The Port Authority of New York and New Jersey announced last week that it had reached an agreement with The New Terminal One group – a consortium of investors led by the Carlyle Group – to revise plans to upgrade JFK’s international terminal. The original plan, announced in 2018, was one of the largest public-private partnerships the US had ever seen.
Before revising the agreement, The New Terminal One group planned to deploy just under $8 billion towards the building of a new international terminal, consolidating what is currently terminals 1, 2 and 3, NTO executive chair Gerrard Bushell told Infrastructure Investor. That has now increased to $9.5 billion as part of “a new phased approach to align recovering traffic demand with capacity”, he said, an “approach [which] better navigates the post-pandemic environment”.
Bushell added that costs have also increased due to a combination of supply-chain issues, increased labour costs, pandemic-related construction delays and the need to align traffic demand capacity with public health concerns. Additionally, the project expects to see completion in 2026, rather than the previously promised 2025.
The financial backers of the project remain the same. As was announced in 2018, the NTO consortium is sponsored by Carlyle, JLC Infrastructure and Ullico. Munich Airport International and CAG Holdings will act as operating and technical services partners to the trio.
The project will be the largest and most expensive in the airport’s modernisation programme, where the overall value of capital to be deployed is more than $15 billion. This figure includes three other projects: the revitalisation of Terminal 4, which Delta Airlines is fully funding at $1.5 billion; the remaking of Terminal 6, which will be fully funded with $3.9 billion in private-sector investments; and the $425 million project with American Airlines to restructure Terminal 8.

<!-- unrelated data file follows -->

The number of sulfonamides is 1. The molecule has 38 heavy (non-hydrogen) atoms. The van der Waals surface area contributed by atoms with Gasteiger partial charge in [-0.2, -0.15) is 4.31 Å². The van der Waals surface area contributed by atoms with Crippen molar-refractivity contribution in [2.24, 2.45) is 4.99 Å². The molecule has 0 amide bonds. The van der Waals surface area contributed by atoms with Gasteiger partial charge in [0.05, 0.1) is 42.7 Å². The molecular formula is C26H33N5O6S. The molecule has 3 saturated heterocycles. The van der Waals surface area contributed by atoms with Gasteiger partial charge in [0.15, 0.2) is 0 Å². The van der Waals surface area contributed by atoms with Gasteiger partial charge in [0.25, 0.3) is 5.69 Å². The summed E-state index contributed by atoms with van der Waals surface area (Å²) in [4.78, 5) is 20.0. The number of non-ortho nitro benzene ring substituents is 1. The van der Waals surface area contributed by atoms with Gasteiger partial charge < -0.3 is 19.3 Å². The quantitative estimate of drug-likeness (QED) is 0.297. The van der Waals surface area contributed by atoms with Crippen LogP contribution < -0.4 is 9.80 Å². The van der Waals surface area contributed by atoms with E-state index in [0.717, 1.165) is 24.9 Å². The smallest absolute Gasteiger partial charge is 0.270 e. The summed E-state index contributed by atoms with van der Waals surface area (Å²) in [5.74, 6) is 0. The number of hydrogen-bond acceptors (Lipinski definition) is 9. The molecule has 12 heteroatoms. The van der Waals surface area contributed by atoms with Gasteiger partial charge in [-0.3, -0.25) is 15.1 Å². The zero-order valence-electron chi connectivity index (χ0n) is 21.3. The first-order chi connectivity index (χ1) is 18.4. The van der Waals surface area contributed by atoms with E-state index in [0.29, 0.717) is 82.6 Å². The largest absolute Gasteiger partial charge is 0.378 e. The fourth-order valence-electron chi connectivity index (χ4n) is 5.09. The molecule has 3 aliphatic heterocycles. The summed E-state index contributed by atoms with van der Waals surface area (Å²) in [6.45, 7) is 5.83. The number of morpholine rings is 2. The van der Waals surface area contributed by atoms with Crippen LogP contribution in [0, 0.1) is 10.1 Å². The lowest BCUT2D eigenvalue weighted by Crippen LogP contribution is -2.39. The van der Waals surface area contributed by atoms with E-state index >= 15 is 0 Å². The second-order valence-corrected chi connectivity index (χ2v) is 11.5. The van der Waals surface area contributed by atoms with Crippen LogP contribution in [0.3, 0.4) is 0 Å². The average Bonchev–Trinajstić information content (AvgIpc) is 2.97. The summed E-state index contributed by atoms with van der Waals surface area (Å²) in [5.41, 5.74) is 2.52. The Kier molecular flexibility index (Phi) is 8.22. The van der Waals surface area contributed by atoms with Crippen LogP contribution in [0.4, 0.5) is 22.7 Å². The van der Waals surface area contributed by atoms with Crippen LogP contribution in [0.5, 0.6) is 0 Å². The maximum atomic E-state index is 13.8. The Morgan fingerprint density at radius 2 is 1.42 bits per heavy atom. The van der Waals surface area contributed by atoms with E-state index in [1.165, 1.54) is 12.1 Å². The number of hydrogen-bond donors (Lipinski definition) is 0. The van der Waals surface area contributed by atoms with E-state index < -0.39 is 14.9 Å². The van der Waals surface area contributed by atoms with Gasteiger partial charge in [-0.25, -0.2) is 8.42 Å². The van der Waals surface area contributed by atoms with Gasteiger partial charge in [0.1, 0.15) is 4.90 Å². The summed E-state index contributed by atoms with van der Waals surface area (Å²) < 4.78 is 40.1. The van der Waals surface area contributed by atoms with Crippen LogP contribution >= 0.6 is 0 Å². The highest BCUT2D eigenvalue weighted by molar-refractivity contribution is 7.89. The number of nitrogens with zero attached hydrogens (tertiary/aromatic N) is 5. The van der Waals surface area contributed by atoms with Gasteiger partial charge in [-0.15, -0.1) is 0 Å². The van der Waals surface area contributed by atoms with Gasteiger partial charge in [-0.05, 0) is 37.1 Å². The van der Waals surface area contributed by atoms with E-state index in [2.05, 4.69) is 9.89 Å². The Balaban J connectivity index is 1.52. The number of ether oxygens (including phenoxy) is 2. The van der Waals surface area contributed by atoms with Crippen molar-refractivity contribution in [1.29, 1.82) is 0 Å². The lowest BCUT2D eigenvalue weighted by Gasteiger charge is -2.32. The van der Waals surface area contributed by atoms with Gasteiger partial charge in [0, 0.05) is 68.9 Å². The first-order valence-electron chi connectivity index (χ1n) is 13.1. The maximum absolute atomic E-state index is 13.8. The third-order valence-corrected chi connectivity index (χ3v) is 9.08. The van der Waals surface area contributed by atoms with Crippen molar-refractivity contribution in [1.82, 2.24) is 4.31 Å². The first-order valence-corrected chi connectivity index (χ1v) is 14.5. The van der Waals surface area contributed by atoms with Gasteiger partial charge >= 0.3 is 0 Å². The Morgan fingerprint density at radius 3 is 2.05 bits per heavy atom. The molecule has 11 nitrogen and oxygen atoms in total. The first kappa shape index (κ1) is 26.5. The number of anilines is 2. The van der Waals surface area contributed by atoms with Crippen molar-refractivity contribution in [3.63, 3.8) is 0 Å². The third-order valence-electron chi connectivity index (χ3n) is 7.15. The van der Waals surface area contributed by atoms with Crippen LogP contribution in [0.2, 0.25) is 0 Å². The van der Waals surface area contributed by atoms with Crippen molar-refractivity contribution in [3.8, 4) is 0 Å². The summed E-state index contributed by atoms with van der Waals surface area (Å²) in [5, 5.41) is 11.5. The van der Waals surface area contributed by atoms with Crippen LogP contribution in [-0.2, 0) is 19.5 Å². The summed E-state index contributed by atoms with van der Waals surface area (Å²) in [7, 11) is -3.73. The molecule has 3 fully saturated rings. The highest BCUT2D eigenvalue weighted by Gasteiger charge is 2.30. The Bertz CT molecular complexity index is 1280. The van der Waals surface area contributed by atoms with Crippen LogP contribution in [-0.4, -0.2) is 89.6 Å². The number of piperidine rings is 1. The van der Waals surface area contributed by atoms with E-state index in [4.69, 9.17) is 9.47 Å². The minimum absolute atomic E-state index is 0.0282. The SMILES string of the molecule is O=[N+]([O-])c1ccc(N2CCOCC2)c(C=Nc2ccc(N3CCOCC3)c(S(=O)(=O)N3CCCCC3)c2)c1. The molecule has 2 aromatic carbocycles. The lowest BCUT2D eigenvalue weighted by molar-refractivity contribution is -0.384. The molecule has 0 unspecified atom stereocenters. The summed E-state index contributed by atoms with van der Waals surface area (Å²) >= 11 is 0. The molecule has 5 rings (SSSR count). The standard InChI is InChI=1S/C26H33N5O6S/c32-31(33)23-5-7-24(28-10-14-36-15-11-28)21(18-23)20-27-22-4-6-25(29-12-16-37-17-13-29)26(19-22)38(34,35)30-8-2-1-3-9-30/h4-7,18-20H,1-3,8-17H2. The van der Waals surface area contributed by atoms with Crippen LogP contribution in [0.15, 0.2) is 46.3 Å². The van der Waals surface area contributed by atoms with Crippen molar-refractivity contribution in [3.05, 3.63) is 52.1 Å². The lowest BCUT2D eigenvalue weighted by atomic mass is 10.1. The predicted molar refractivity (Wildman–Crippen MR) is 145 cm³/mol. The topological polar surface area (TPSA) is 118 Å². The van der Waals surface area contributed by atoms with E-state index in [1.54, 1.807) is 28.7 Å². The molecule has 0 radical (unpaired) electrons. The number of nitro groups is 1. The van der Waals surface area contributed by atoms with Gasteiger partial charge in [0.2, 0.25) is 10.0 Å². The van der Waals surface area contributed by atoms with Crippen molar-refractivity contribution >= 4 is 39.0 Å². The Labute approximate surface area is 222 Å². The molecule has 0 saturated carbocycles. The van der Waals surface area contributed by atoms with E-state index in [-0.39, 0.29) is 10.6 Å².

The Port Authority itself is also seeking to deploy capital towards the four schemes, stating that it plans to vote to authorise the $2.9 billion of funds that were earmarked for JFK in the Port Authority’s 2017-26 Capital Plan. This would go towards roadway improvements, utilities, improved parking facilities, a ground transportation center and airfield work.
Of the aforementioned four projects, this is the third deal to be restructured in light of the pandemic. In August, then-Governor Andrew Cuomo announced a “restructured” PPP for a $3.9 billion deal with JFK Millennium Partners – a consortium comprising Vantage Airports, American Triple I and RXR Realty – to rebuild JFK’s Terminal 6, which was believed to have included revisions to the revenue and risk-sharing mechanisms. In April, he also approved a major scale back to Delta’s plans to revamp Terminal 4, which kicked off construction last week.